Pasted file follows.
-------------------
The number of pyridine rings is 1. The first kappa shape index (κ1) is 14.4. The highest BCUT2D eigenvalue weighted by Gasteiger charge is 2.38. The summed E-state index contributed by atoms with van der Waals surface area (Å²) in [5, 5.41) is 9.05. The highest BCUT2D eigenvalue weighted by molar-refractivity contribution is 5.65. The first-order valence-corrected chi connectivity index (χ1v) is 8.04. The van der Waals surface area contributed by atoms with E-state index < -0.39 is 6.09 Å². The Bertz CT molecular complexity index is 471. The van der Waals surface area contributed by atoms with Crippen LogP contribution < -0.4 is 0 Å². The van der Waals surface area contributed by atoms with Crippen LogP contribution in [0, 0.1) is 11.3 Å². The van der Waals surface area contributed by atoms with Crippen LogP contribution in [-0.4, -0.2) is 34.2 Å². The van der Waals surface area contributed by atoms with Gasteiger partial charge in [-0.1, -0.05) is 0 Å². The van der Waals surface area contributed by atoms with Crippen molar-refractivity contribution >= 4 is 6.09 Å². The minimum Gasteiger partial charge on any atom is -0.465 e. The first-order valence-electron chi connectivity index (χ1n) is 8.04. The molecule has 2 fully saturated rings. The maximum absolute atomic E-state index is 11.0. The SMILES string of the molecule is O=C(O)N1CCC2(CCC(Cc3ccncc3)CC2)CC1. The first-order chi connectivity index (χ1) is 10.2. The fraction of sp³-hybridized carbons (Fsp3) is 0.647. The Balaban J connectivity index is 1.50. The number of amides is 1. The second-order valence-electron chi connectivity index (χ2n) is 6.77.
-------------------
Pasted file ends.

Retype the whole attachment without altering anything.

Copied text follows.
The number of pyridine rings is 1. The first kappa shape index (κ1) is 14.4. The highest BCUT2D eigenvalue weighted by Gasteiger charge is 2.38. The summed E-state index contributed by atoms with van der Waals surface area (Å²) in [5, 5.41) is 9.05. The highest BCUT2D eigenvalue weighted by molar-refractivity contribution is 5.65. The first-order valence-corrected chi connectivity index (χ1v) is 8.04. The van der Waals surface area contributed by atoms with E-state index < -0.39 is 6.09 Å². The Bertz CT molecular complexity index is 471. The van der Waals surface area contributed by atoms with Crippen LogP contribution < -0.4 is 0 Å². The van der Waals surface area contributed by atoms with Crippen LogP contribution in [0, 0.1) is 11.3 Å². The van der Waals surface area contributed by atoms with Crippen LogP contribution in [-0.4, -0.2) is 34.2 Å². The van der Waals surface area contributed by atoms with Gasteiger partial charge in [-0.1, -0.05) is 0 Å². The van der Waals surface area contributed by atoms with Crippen molar-refractivity contribution >= 4 is 6.09 Å². The minimum Gasteiger partial charge on any atom is -0.465 e. The first-order valence-electron chi connectivity index (χ1n) is 8.04. The molecule has 2 fully saturated rings. The maximum absolute atomic E-state index is 11.0. The SMILES string of the molecule is O=C(O)N1CCC2(CCC(Cc3ccncc3)CC2)CC1. The first-order chi connectivity index (χ1) is 10.2. The fraction of sp³-hybridized carbons (Fsp3) is 0.647. The Balaban J connectivity index is 1.50. The number of amides is 1. The second-order valence-electron chi connectivity index (χ2n) is 6.77.